Policy analysis from the Centre for Economic Performance
We analyze the effects of Brexit on the UK economy. The most important economic consequence of Brexit would likely be reduced trade with EU countries. We consider an optimistic scenario with relatively small increases in trade barriers between the UK and the EU and a pessimistic scenario with larger rises. In the optimistic scenario Brexit reduces UK income per capita by 1.1% and in the pessimistic scenario income per capita falls by 3.1%. The effect of Brexit on FDI and migration would impose additional costs on the UK and following Brexit the UK would not benefit from future EU free trade agreements such as the Transatlantic Trade and Investment Partnership currently being negotiated with the United States.
Friday 20th March 2015
The European Union:
Should we stay or should we go?
policy briefing from the Centre for Economic Performance
While staying in the EU may cause political trouble for the major parties, if we leave the EU, the economic trouble will be double. That is the conclusion of a new report from the Centre for Economic Performance (CEP) - the latest in a series of background briefings on key policy issues in the May 2015 UK general election.
The CEP researchers - Swati Dhingra, Gianmarco Ottaviano
and Thomas Sampson
- note that the economic consequences for the UK from leaving the EU (so-called 'Brexit') are complex. But reduced integration with EU countries is likely to cost the UK economy far more than is gained from lower contributions to the EU budget.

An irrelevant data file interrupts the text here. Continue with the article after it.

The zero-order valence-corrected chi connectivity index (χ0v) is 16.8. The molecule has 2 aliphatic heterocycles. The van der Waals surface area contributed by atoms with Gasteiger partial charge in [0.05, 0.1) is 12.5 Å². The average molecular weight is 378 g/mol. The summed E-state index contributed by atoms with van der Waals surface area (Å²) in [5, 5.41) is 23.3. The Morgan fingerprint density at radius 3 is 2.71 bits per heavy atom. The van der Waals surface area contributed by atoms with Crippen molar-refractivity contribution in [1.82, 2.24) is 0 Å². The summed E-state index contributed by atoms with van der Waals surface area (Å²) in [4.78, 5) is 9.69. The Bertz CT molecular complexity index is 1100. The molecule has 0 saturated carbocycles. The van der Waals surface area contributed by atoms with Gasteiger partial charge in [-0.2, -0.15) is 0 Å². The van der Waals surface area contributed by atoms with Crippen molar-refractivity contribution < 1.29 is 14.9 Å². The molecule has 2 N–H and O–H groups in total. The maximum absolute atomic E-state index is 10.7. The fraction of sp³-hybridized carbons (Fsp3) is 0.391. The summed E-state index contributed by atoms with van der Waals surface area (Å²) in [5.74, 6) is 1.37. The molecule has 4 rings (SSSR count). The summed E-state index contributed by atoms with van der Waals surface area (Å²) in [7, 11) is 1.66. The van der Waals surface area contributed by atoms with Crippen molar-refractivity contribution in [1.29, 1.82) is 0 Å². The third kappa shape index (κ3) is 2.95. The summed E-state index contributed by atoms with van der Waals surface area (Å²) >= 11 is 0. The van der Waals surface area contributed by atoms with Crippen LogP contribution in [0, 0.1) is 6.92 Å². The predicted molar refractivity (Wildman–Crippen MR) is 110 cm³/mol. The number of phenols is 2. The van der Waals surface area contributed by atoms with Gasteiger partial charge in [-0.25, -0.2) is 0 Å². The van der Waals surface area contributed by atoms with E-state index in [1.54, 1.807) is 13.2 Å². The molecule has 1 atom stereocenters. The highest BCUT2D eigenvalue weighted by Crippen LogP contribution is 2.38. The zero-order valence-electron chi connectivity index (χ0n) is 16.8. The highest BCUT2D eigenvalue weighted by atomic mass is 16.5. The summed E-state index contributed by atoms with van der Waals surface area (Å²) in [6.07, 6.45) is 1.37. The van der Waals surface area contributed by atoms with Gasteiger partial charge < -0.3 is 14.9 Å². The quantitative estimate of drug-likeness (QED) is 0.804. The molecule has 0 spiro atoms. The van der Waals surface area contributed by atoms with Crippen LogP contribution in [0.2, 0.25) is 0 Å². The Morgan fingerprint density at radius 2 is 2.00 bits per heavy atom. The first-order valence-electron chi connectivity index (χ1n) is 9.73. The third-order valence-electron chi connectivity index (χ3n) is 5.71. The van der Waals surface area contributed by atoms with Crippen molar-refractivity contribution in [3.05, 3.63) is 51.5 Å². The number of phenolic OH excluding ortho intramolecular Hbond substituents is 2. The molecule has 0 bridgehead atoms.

They calculate that static losses due to lower trade with the EU would reduce UK GDP by between 1.1% in an optimistic scenario and 3.1% (£50 billion per year) in a pessimistic scenario. The losses due to lower foreign direct investment in the UK, less skilled immigration, and the dynamic consequences of reduced trade could also be substantial - comparable to the decline in UK GDP following the global financial crisis.
The CEP team report that:
- The EU is the UK's most important trade partner, accounting for half of all UK exports and imports. UK exports to the EU correspond to almost 15% of national output (GDP).
- EU membership matters to the UK economy primarily because it leads to lower trade barriers. This makes goods and services cheaper for UK consumers and allows UK businesses to export more.
- Brexit would lead to lower trade between the UK and the EU because of higher tariff and non-tariff barriers to trade. In addition, the UK would benefit less from future market integration within the EU. The main benefit of leaving the EU would be a lower net contribution to the EU budget.
- In our analysis of the consequences of Brexit, we consider an 'optimistic scenario' with small increases in trade costs between the UK and the EU, and a 'pessimistic scenario' with larger increases. In the optimistic case, Brexit reduces UK income by 1.1% of GDP. In the pessimistic case, UK income falls by 3.1% (£50 billion per year).
- In the long run, reduced trade may lead to slower productivity growth. Factoring in these effects could easily more than double the costs of Brexit and lead to a loss in the pessimistic case comparable to the decline in UK GDP during the global financial crisis of 2008-09.
- Leaving the EU would also affect foreign direct investment, immigration and economic regulation in the UK. These effects are harder to quantify than changes in trade, but are likely to lead to further declines in income.
- The EU is currently negotiating major new free trade agreements with the United States (the Transatlantic Trade and Investment Partnership) and Japan. Using estimates from previous EU-negotiated free trade agreements, we estimate these trade deals will lower UK prices by 0.6% and save UK consumers £6.3 billion per year. With Brexit, these benefits would be lost.
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